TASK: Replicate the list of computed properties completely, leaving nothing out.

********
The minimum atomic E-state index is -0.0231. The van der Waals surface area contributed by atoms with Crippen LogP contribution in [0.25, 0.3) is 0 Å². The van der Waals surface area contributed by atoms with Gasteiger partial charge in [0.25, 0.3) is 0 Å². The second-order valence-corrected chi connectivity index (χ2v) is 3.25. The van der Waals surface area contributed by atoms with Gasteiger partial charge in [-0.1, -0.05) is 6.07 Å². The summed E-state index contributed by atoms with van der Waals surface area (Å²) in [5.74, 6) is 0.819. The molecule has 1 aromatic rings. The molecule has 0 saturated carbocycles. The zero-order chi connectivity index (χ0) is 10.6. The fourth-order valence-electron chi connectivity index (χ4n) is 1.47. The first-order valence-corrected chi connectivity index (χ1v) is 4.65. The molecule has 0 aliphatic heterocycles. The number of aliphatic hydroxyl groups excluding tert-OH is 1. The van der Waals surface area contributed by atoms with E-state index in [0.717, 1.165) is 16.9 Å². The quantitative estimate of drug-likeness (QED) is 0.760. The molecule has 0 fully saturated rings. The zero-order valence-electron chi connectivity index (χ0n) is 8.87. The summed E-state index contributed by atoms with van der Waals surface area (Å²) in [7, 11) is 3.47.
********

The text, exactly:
The minimum atomic E-state index is -0.0231. The van der Waals surface area contributed by atoms with Crippen LogP contribution in [0.25, 0.3) is 0 Å². The van der Waals surface area contributed by atoms with Gasteiger partial charge in [0.25, 0.3) is 0 Å². The second-order valence-corrected chi connectivity index (χ2v) is 3.25. The van der Waals surface area contributed by atoms with Gasteiger partial charge in [-0.1, -0.05) is 6.07 Å². The summed E-state index contributed by atoms with van der Waals surface area (Å²) in [5.74, 6) is 0.819. The molecule has 1 aromatic rings. The molecule has 0 saturated carbocycles. The zero-order chi connectivity index (χ0) is 10.6. The fourth-order valence-electron chi connectivity index (χ4n) is 1.47. The first-order valence-corrected chi connectivity index (χ1v) is 4.65. The molecule has 0 aliphatic heterocycles. The number of aliphatic hydroxyl groups excluding tert-OH is 1. The van der Waals surface area contributed by atoms with E-state index in [0.717, 1.165) is 16.9 Å². The quantitative estimate of drug-likeness (QED) is 0.760. The molecule has 0 fully saturated rings. The zero-order valence-electron chi connectivity index (χ0n) is 8.87. The summed E-state index contributed by atoms with van der Waals surface area (Å²) in [7, 11) is 3.47.